4.2 (A,B) (A,C) (A,D)* (B,C) (B,D)* (C,D)* (D,E) = 10
4.3 (A,B)* (A,C) (A,D)* (A,E)* (B,D) (B,E) (D,E) = 10
4.4 (A,B) (A,D) (D,E) = 3
4.5 (A,B)* (A,D) (A,E) = 4
4.6 (A,B) (A,C) = 2
5.1* (A,B) (A,C) = 4
5.2 (A,B)* (A,C)* (A,D)* (A,E) (B,C) (B,D) (C,D) = 10
5.3 (A,B)* (A,C)* (A,D)* (A,E) (B,C) (B,D) (C,D) = 10
5.4* (A,B) (A,C) (A,D) (A,E) (B,C) (B,E) = 12
5.5 (A,B)* (A,C) (A,D) (B,C) (B,E) = 6
5.6 (A,B)* (A,D) (A,E) (B,C) (B,E) = 6
By symmetry we can write down the number of plans with 6, 7
or 8 slots: 41, 25 and 10. With 9 slots, as with 1 slot,
one of the three choices is irrelevant because it leaves us
with no L1. That gives 2+10+25+41+48+41+25+10+2 = 204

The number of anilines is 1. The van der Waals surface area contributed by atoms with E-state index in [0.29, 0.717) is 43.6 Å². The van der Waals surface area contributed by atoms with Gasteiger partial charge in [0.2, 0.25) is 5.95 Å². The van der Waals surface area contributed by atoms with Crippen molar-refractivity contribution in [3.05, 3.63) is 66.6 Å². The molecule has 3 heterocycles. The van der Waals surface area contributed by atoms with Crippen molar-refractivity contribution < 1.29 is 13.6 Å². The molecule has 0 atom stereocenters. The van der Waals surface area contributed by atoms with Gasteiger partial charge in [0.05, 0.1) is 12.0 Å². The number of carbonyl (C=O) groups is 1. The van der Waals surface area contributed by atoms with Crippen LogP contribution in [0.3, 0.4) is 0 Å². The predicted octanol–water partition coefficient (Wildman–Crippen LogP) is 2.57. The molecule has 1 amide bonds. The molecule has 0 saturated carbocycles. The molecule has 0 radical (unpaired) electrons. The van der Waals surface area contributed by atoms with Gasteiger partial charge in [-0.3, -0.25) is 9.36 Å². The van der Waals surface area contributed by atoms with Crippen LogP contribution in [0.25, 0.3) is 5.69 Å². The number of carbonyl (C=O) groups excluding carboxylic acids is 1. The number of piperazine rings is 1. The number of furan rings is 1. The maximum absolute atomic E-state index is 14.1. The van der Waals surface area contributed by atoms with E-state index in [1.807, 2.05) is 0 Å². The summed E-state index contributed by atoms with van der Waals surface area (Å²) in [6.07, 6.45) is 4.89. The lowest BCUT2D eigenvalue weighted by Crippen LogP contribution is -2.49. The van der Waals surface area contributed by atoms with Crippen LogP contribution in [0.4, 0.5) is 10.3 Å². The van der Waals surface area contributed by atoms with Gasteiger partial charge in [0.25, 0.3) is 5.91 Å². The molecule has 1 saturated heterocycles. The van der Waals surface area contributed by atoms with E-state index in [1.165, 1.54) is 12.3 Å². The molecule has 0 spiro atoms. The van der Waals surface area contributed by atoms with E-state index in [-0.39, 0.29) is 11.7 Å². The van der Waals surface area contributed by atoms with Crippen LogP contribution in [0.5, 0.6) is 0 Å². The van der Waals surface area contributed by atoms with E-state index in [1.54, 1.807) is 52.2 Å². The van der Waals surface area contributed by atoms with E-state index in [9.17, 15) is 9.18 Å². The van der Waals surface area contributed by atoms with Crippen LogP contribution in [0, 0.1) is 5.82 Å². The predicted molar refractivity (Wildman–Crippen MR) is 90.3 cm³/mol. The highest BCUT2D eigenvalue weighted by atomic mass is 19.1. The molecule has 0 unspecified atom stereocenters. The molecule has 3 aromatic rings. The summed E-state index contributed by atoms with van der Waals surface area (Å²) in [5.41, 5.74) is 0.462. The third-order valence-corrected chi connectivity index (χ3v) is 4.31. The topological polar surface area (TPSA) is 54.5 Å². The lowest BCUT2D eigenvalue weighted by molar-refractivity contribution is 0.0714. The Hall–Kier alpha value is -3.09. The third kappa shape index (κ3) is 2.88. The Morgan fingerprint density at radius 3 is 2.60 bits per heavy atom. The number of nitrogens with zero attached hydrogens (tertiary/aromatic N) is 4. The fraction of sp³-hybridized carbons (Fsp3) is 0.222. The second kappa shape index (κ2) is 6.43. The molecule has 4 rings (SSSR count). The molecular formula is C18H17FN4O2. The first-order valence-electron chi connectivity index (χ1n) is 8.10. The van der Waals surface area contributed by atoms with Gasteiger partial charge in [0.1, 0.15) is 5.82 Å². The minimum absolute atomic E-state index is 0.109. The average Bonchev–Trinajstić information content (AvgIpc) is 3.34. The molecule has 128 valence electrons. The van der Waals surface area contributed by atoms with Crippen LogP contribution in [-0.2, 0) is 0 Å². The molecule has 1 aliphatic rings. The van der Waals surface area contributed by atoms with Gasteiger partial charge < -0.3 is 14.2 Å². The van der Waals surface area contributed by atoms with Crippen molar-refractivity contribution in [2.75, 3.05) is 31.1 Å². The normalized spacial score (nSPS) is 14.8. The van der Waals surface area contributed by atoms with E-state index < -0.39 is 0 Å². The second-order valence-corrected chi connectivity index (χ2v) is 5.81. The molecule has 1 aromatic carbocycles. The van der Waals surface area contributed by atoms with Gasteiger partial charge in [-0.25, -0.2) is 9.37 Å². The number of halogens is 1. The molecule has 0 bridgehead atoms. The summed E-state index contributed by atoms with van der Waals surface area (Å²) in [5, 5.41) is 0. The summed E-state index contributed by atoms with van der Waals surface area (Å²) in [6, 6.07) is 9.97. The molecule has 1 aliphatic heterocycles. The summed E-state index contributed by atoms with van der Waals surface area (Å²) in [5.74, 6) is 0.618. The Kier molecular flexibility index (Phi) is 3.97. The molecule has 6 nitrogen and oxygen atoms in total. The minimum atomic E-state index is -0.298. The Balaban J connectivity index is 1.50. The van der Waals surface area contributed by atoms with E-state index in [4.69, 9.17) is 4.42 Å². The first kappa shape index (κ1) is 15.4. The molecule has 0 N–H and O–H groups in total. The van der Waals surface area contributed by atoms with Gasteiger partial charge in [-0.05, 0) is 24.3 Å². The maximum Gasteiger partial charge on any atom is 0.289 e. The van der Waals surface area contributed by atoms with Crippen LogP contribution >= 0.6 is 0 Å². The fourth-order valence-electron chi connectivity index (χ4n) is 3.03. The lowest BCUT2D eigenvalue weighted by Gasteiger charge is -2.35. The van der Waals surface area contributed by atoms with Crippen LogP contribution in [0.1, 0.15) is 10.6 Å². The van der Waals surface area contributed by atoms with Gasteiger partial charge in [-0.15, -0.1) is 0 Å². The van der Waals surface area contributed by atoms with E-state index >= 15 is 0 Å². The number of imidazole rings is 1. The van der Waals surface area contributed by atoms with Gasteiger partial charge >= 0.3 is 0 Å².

Clearly with 18 or 24 leads of L1 there are another 204+102
plans. That gives 612 in total for one set of four methods.
The 147 TDMM contains two sets of four methods in this
arrangement, so that explains a total of 1224 further plans.
This one type of extent accounts for just over a quarter of
all the plans (modulo rotation) involving methods from the
147 TDMM. Having four separate methods breaks the symmetry
of the plan quite a lot meaning that rotational pruning
doesn't remove all that many plans. But the two involved
splices work together well so that there are lots of
Of the 506 clusters of plans, 14 were explained by simple
splices (in the first three emails), 26 by grid splices, 4
by triple-pivot grid splices, 1 by the hidden triple-pivot
grid splice (all in the fourth email), and a further 388 by
the splices squares described here.
That means that we now have 73 clusters containing, in
total, 727 plans left to explain.